******* Now that you have done outset, the name should touch the ellipse a little more.

******* Once you have outset a name, it is difficult to re-position the name within the ellipse. It might be a good idea to never do outset when the name is in the 'names' window. Instead do outset after you have moved the name to the 'ellipse' window.

******* When I was dissatisfied with results of the move, enlarge and outset, I found it easiest to delete names from the 'ellipse' window and recopy them from the 'names' window. That is why I recommend you never outset a name until the name is in the 'ellipse' window.

Step 2: Print and Adjust Pattern, Prepare for Scroll Sawing

a. When satisfied with the design, print the pattern on 11' x 17' paper. My home printer has no capacity for 11" x 17", so I saved the inkscape image using File, Save a Copy, pdf. I copied the pdf to a usb stick, took it to a store which has copy machines and printed on 11" x 17" paper.

You can see the printed design in the first image above.

b. Cut the ellipse.

c. Using a pencil, draw connections so that all letters of a name are connected and each name is connected to the ellipse at suitable points. Here I used a red pencil so connections can easily be seen.

d. Using white craft paint or a white pencil, adjust letters so they are not too close. Notice I increased the distance between the 'h' and the 'y'. The fourth photo above shows the resulting pattern after using red pencil to connect and white craft paint to add distance.

e. Using light duty adhesive, apply the pattern to the wood. Please ignore the two holes in the oak. I was using re-claimed wood. Those two holes will not appear in the final product.

f. Prepare for scroll sawing by drilling holes where necessary.

g. The seventh photo above shows design adjusted, pattern attached to wood and holes drilled.

Step 3: Cut and Sand

Cutting and Sanding are challenging. It is important to avoid breaking small pieces during cutting and sanding. The more cutting you do, the more difficult it is to sand. In order to reduce the possibility of breakage, I cut a section, sand that section, then cut another section and sand that section. The purpose is to do as much sanding as possible while there is plenty of surrounding wood to strengthen the section being sanded.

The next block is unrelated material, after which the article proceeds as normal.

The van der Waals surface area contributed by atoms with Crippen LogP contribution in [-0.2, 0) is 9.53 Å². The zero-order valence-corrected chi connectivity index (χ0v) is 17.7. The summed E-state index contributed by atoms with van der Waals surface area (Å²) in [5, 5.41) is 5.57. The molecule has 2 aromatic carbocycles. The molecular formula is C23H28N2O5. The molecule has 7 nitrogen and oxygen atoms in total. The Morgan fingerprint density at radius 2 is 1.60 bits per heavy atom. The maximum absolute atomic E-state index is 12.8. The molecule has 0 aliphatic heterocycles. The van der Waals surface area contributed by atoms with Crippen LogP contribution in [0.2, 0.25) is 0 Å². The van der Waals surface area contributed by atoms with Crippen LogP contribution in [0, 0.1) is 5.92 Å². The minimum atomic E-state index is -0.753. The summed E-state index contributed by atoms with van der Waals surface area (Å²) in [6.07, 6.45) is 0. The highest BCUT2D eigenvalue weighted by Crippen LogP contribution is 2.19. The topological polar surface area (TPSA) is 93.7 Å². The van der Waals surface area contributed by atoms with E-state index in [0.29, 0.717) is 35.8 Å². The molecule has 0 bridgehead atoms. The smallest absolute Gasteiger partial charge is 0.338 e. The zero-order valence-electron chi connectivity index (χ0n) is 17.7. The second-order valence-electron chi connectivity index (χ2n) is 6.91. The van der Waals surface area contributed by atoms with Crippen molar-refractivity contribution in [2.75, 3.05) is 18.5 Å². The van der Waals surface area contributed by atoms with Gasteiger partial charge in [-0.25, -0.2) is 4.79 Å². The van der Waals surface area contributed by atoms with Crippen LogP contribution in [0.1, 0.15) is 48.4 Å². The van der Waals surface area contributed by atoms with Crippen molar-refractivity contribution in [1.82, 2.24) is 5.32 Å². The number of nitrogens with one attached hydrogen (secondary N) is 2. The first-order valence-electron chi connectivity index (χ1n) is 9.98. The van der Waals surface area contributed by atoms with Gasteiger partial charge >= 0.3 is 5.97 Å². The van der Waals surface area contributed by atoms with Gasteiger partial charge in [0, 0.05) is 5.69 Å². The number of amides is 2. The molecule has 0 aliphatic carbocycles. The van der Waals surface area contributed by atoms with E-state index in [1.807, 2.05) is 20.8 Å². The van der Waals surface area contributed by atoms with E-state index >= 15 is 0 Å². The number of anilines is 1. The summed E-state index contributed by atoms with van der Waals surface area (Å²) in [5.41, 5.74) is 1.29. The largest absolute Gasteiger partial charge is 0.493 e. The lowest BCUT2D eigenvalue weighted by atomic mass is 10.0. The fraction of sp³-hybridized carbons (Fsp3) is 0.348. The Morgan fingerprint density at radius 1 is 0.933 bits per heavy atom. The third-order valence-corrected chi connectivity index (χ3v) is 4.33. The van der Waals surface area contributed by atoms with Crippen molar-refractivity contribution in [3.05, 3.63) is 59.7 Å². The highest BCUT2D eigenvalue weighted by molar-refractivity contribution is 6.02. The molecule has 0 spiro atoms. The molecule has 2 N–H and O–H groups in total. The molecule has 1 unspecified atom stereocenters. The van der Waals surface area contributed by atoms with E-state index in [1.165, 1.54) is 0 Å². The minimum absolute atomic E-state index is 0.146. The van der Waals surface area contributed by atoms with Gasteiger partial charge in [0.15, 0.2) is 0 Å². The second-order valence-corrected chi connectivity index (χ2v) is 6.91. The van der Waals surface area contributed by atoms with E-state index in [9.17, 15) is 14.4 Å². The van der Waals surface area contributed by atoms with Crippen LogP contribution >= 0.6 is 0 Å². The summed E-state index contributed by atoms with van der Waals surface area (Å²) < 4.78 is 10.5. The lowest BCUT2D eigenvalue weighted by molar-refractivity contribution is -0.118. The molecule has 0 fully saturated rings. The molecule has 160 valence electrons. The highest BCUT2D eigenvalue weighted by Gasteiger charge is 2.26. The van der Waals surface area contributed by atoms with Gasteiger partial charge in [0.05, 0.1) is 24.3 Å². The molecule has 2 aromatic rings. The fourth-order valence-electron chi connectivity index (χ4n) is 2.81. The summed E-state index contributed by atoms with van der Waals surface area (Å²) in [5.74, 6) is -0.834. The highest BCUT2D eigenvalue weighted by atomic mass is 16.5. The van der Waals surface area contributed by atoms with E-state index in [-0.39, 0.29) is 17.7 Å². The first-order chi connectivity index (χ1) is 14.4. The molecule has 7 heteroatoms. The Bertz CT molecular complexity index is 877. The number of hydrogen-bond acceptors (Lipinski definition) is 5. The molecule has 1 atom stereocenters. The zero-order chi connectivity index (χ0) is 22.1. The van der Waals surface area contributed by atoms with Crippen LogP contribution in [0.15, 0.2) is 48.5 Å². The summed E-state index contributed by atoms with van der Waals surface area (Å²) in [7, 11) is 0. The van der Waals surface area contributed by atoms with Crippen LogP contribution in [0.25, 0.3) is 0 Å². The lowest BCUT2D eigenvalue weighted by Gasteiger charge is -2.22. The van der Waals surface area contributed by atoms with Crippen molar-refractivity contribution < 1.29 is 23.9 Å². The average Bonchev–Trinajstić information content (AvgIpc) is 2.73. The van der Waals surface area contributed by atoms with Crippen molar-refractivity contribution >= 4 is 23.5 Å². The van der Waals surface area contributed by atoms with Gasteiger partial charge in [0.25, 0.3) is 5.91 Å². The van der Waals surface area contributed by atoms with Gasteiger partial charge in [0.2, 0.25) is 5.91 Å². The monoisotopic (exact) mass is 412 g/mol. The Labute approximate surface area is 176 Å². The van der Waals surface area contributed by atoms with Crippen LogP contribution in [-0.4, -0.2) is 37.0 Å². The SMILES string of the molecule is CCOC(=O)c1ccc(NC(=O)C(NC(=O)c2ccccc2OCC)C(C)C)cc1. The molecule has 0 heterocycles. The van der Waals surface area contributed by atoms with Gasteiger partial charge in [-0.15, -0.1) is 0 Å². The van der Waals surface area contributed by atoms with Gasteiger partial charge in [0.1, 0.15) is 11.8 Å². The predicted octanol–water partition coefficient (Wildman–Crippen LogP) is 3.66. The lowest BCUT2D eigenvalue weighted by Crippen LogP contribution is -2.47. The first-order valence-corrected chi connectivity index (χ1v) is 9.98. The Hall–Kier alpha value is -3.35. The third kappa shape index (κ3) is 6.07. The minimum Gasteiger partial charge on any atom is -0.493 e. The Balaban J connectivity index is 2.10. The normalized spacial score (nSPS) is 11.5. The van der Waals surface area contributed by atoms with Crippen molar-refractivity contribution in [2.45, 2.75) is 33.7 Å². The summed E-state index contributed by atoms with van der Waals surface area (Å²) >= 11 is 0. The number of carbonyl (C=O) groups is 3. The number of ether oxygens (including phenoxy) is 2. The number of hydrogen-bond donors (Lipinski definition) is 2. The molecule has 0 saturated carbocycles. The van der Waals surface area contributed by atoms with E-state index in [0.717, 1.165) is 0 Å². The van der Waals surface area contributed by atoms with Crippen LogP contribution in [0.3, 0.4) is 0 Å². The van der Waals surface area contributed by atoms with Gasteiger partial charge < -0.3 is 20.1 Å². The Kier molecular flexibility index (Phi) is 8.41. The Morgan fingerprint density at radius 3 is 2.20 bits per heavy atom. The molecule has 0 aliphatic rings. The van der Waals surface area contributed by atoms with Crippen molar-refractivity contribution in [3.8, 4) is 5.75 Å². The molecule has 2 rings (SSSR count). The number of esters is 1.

a. The first photo shows tools I use for sanding: small files, sandpaper, small flat stick and small dowel. All sanding in this step is manual. I have not found any motorized sander which can effectively smooth interior surfaces of the letters without risk of breakage.

b. Cut the insides of letters, such as 'a' and 'o'.

c. Sand and file the places just cut.

d. Cut a larger section.

e. Sand and file.

f. Cut another larger section. Sand and file.

g. Cut another larger section. Sand and file.

h. Cut the outside of the ellipse. This can be done on a scroll saw or a band saw.

i. Outside of ellipse must be sanded.

j. Sanding outside of ellipse can be done on a disc sander.

k. Sanding outside of ellipse is complete.

l. Paper pattern and glue residue must be carefully removed. Paint thinner or alcohol may be useful. For me the best way was carefully tearing the paper with fingers and using a putty knife or a single edge razor blade.

m. After pattern is removed all glue residue must be removed. Careful sanding worked for me.

n. Wooden front is clean.

Step 4: Final Steps

a. If desired, add your initials and date to the back. I do this by wood burning.

b. Apply topcoat of your choice. I usually use shellac. This photo shows first coat of shellac partially applied. Allow to dry then apply shellac to back.

c. Very light sanding then apply second coat of shellac, first to front then back.

d. When installing hanger, be very careful to avoid splitting wood. Do not install nails or screws vigorously. If you drill, be careful to drill only partway through the ellipse. I usually drill a hole partway through the ellipse that is larger than needed and set in each screw or nail with a tiny bit of epoxy.

e. Finished product.